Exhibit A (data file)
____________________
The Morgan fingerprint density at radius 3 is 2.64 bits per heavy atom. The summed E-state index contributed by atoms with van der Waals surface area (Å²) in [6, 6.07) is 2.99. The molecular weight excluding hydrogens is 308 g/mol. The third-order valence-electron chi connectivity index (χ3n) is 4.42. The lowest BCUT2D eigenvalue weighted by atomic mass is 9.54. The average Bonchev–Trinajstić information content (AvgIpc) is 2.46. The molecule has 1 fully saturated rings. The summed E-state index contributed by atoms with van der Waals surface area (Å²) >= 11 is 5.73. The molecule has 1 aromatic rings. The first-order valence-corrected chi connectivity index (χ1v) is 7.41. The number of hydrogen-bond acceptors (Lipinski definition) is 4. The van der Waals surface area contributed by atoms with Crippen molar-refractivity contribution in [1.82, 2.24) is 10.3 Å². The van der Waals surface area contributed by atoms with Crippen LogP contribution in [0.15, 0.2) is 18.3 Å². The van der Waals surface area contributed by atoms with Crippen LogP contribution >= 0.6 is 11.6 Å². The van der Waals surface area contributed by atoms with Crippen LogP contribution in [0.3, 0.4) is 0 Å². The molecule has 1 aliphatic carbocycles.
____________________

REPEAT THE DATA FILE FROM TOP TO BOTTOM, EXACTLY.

The Morgan fingerprint density at radius 3 is 2.64 bits per heavy atom. The summed E-state index contributed by atoms with van der Waals surface area (Å²) in [6, 6.07) is 2.99. The molecular weight excluding hydrogens is 308 g/mol. The third-order valence-electron chi connectivity index (χ3n) is 4.42. The lowest BCUT2D eigenvalue weighted by atomic mass is 9.54. The average Bonchev–Trinajstić information content (AvgIpc) is 2.46. The molecule has 1 fully saturated rings. The summed E-state index contributed by atoms with van der Waals surface area (Å²) >= 11 is 5.73. The molecule has 1 aromatic rings. The first-order valence-corrected chi connectivity index (χ1v) is 7.41. The number of hydrogen-bond acceptors (Lipinski definition) is 4. The van der Waals surface area contributed by atoms with Crippen molar-refractivity contribution in [1.82, 2.24) is 10.3 Å². The van der Waals surface area contributed by atoms with Crippen LogP contribution in [0.15, 0.2) is 18.3 Å². The van der Waals surface area contributed by atoms with Crippen LogP contribution >= 0.6 is 11.6 Å². The van der Waals surface area contributed by atoms with Crippen LogP contribution in [0.3, 0.4) is 0 Å². The molecule has 1 aliphatic carbocycles.